After isolating and purifying the gene of interest, the next step is to determine its entire sequence.  The most common protocol for this was developed by Fred Sanger at the MRC Laboratory of Molecular Biology and involved these steps:

1.  Four reaction tubes (A, G, C, T) are set, each containing:
a. the purified DNA of interest.
b. a primer sequence.
c. DNA polymerase (Taq).
d. the four deoxynucleotide phosphates
    (dNTPs- dATP, dGTP, dCTP, dTTP).
e. one radioactively labeled dNTP, usually
f.  one dideoxynucleotide (didNTP) per tube-
    didATP in tube A, didGTP in G, didCTP
    in C, didTTP in T.

The ratio of dNTP to didNTP is adjusted so that one didNTP is incorporated into the growing DNA chain for every one hundred nucleotides.  Each time a didNTP is incorporated, synthesis stops at a single nucleotide, generating a fragment of distinct size.  Since billions of DNA fragments are produced in each tube, sufficient DNA is present to make a visible band in each lane of a polyacrylamide gel containing urea to prevent the DNA from renaturing during electrophoresis.  The gel is dried and sandwiched with x-ray film, which when developed shows the banding pattern.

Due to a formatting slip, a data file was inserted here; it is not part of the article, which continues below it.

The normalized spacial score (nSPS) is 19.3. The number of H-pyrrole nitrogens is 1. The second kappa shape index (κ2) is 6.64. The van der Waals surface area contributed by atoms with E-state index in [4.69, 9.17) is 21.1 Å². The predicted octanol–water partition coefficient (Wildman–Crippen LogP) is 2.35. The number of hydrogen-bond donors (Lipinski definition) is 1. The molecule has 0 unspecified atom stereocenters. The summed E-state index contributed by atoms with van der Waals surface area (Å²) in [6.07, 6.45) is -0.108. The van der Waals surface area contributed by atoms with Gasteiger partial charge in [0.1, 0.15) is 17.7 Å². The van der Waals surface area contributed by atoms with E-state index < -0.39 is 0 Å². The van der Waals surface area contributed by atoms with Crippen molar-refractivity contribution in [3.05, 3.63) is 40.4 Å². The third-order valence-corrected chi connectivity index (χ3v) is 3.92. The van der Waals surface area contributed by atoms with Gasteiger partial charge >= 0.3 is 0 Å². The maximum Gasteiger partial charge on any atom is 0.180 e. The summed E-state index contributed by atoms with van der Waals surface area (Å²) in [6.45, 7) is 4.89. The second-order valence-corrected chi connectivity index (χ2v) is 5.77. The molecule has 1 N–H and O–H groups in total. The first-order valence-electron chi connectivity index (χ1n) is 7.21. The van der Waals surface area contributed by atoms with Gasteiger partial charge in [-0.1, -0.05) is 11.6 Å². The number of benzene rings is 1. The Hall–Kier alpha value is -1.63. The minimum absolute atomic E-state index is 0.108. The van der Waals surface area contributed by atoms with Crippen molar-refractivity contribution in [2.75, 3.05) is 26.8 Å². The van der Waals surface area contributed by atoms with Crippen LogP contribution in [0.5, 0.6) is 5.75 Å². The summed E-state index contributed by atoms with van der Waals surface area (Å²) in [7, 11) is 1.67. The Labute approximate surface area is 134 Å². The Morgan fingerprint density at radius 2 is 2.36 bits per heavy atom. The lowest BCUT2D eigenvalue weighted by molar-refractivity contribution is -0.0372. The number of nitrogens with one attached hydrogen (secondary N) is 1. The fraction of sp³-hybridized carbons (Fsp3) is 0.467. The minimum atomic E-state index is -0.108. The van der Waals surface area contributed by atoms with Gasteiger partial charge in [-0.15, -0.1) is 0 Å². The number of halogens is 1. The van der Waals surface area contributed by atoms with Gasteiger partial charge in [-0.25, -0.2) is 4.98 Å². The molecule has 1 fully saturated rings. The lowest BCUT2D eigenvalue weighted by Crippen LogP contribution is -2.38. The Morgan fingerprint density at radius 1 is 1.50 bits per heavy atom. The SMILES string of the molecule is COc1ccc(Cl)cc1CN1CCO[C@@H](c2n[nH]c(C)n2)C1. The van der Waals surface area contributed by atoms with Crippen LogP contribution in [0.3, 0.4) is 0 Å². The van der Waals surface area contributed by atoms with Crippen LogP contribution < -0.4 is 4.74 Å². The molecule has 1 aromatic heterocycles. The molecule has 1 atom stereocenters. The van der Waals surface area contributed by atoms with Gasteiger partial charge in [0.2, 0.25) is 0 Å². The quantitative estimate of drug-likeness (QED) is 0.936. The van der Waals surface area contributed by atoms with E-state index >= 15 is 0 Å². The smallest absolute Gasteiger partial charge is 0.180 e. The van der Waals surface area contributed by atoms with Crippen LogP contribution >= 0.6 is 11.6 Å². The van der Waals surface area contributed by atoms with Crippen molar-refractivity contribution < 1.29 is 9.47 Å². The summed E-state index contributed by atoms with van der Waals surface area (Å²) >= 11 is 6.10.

A modified protocol uses fluorescent dyes of four different colors, each bonded to a different dNTP per tube.  The gel is passed through an automated reader, which displays a graph of peaks for each color, representing each of the nucleotide bases.  This automated process increases the speed of sequencing manyfold over the autoradiograph protocol.